The impact of social support on perceived well-being of stroke survivors

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The impact of social support on perceived well-being of stroke survivors

 

Author: Sit, Wing-hung Janet
Title: The impact of social support on perceived well-being of stroke survivors
Degree: Ph.D.
Year: 2000
Subject: Cerebrovascular disease -- Patients -- Rehabilitation.
Hong Kong Polytechnic University -- Dissertations.
Department: Dept. of Nursing and Health Sciences
Pages: x, 289 leaves : ill. ; 30 cm.
Language: English
InnoPac Record: http://library.polyu.edu.hk/record=b1541650
URI: http://theses.lib.polyu.edu.hk/handle/200/2341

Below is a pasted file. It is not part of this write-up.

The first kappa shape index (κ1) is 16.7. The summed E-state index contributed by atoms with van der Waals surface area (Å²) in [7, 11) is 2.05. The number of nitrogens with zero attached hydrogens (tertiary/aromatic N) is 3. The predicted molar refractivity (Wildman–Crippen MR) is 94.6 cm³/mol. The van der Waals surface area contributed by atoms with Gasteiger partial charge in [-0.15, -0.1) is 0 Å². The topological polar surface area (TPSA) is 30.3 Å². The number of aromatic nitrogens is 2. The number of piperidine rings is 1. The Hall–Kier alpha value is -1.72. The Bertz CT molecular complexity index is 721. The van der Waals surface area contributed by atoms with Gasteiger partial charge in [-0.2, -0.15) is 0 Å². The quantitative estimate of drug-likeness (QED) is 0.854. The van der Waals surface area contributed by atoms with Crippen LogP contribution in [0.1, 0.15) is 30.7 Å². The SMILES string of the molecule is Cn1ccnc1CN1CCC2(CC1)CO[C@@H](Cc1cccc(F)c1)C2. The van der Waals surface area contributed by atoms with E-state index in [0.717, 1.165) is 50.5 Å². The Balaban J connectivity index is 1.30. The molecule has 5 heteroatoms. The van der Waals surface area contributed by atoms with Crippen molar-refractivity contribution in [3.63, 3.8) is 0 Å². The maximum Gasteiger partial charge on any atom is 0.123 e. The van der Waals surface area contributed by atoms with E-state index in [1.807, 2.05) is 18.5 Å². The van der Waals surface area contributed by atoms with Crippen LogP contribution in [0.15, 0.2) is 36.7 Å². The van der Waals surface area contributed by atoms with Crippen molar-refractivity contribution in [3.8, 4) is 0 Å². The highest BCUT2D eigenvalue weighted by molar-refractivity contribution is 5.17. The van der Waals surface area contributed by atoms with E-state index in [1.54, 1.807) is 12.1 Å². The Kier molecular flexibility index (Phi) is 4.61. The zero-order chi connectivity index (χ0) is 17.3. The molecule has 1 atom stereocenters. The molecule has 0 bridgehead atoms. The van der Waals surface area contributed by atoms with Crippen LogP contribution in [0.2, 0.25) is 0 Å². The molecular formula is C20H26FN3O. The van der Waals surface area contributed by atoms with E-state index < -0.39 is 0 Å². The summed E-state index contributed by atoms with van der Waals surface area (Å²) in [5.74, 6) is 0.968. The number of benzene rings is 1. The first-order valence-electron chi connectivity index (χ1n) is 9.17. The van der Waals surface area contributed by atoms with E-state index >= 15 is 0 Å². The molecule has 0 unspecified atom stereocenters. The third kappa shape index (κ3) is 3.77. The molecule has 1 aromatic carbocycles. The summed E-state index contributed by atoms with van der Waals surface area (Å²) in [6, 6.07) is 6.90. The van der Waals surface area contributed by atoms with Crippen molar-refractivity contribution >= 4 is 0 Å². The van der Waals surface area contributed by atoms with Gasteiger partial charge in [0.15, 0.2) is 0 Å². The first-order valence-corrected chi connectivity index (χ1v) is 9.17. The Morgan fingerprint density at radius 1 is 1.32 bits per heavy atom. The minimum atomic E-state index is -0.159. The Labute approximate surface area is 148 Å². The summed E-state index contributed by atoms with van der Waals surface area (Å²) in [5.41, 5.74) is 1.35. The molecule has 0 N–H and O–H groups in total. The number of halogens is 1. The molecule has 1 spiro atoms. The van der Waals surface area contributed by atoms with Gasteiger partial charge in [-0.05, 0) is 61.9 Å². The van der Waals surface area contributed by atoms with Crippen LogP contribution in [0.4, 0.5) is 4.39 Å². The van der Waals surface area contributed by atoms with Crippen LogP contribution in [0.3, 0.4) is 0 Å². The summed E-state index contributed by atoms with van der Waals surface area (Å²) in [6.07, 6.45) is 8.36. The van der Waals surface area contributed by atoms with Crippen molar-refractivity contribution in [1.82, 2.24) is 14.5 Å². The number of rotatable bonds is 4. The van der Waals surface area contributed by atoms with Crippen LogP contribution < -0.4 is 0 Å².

Abstract: Purposes: To develop the therapeutic nature of nursing in stroke rehabilitation, professional nurses need to consider recovery indicators in a more holistic appraoch. This study aimed to capture a health-oriented picture about stroke recovery as well as to explore whether social support plays a role in a stroke survivor's perceived well-being in the first six months after a stroke. Specific objectives of the study included: (1) to explore the perceived well-being of stroke survivors (in functional perspective, emotional perspective, social aspects of living and life satisfaction) immediately after the acute phase of stroke and six months later; (2) to investigate the change of perceived well-being of stroke survivors in the first six months following a stroke; (3) to investigate the role of social support on perceived well-being of stroke survivors. Method: A six-month prospective design was adopted. Stroke survivors who met the selection criteria and had their diagnosis confirmed by medical practitioners were recruited to the study. Written informed consent was obtained prior to the data collection. The data was collected through face-to-face interview and physical assessment with two phases of data collection immediately after the acute phase of stroke and six months later. A majority of dependent variables and independent variables were measured. Open-ended questions were included to supplement information for gaining better understanding of perspectives of well-being as well as the situation-specific social support availability and utilisation. Results: 1. In regard to the perceived well-being of stroke survivors, phase one findings indicate that the majority of the stroke survivors were dependent, to some degree, on others for activities of daily living. The majority of subjects were reported to have a depressive mood and were dissatisfied with their current physical health status and self-care ability. 2. There was significant improvement in the perceived well-being six months after the stroke. The subjects reported improvement in functional status, emotional status and life satisfaction. Nonetheless, in view of the participation in social and leisure-time activities, findings from this study show that these activities after the stroke tend to be homebound. The majority of the subjects could not return to their premorbid vocational status, social and leisure-time activities. 3. In the first six months after the stroke, different types of social support were available, including emotional support, tangible support, informational support and social companionship. Findings from this study further support previous findings that social support is situation-specific and changes with the time course of stroke recovery. 4. Social companionship was found to be a common predictor to the perceived well-being of the stroke survivors in the first six months after the stroke. Other important predictive factors included tangible support, visual impairment, co-existing illness(es) and premorbid family role. Conclusion: Findings from this study support the view that stroke recovery does not merely refer to the restoration of physiological function to the maximum potential. It also includes the ability to live independently and the psychological adaptation to the stroke, as well as continuing to participate in and contribute to the society. In assessing stroke recovery, apart from the functional parameters, stroke survivors' emotional status, partivipation in social and leisure-time activities, as well as life satisfaction all need to be considered. In addition, the findings of this study further emphasise that social support in the form of social companionship as well as practical help and assistance were found to have a significant impact on the perceived well-being of the stroke survivors in the first six months after the stroke. These findings provide useful information on the therapeutic nature of nursing in stroke rehbilitation. Specifically, this includes the identification and mobilisation of support resources from the stroke survivors' natural support networks, as well as the coordination of services to supplement needed resources so as to enhance the optimal level of health and well-being of stroke survivors throughout the course of recovery

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